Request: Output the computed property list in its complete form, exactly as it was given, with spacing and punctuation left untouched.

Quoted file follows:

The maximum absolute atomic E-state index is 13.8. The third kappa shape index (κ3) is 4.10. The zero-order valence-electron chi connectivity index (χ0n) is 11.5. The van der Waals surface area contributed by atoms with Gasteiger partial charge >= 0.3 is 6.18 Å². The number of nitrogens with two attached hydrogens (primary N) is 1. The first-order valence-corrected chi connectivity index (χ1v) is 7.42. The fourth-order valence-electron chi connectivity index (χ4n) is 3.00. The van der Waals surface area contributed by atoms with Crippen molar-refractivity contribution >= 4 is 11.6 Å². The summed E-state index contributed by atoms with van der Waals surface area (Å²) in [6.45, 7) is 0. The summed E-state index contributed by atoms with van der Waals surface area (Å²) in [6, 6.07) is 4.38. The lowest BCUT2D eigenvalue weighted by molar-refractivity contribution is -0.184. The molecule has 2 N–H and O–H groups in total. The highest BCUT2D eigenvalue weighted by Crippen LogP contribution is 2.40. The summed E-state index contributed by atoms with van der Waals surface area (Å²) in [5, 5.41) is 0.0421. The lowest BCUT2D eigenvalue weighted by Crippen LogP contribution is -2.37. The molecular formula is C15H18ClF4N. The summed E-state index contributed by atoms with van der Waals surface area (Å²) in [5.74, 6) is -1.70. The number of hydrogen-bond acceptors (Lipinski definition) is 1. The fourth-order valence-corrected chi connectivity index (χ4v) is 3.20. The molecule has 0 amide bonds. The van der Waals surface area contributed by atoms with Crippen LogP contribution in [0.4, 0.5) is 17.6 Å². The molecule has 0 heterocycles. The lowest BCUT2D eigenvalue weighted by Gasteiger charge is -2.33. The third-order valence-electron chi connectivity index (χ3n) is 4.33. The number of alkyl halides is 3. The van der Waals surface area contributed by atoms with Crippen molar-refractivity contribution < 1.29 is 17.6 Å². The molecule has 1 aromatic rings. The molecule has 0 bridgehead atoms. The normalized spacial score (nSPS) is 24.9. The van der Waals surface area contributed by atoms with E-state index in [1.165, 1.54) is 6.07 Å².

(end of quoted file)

The maximum absolute atomic E-state index is 13.8. The third kappa shape index (κ3) is 4.10. The zero-order valence-electron chi connectivity index (χ0n) is 11.5. The van der Waals surface area contributed by atoms with Gasteiger partial charge >= 0.3 is 6.18 Å². The number of nitrogens with two attached hydrogens (primary N) is 1. The first-order valence-corrected chi connectivity index (χ1v) is 7.42. The fourth-order valence-electron chi connectivity index (χ4n) is 3.00. The van der Waals surface area contributed by atoms with Crippen molar-refractivity contribution >= 4 is 11.6 Å². The summed E-state index contributed by atoms with van der Waals surface area (Å²) in [6.45, 7) is 0. The summed E-state index contributed by atoms with van der Waals surface area (Å²) in [6, 6.07) is 4.38. The lowest BCUT2D eigenvalue weighted by molar-refractivity contribution is -0.184. The molecule has 2 N–H and O–H groups in total. The highest BCUT2D eigenvalue weighted by Crippen LogP contribution is 2.40. The summed E-state index contributed by atoms with van der Waals surface area (Å²) in [5, 5.41) is 0.0421. The lowest BCUT2D eigenvalue weighted by Crippen LogP contribution is -2.37. The molecular formula is C15H18ClF4N. The summed E-state index contributed by atoms with van der Waals surface area (Å²) in [5.74, 6) is -1.70. The number of hydrogen-bond acceptors (Lipinski definition) is 1. The fourth-order valence-corrected chi connectivity index (χ4v) is 3.20. The molecule has 0 amide bonds. The van der Waals surface area contributed by atoms with Crippen LogP contribution in [0.4, 0.5) is 17.6 Å². The molecule has 0 heterocycles. The lowest BCUT2D eigenvalue weighted by Gasteiger charge is -2.33. The third-order valence-electron chi connectivity index (χ3n) is 4.33. The number of alkyl halides is 3. The van der Waals surface area contributed by atoms with Crippen molar-refractivity contribution < 1.29 is 17.6 Å². The molecule has 1 aromatic rings. The molecule has 0 bridgehead atoms. The normalized spacial score (nSPS) is 24.9. The van der Waals surface area contributed by atoms with E-state index in [1.165, 1.54) is 6.07 Å².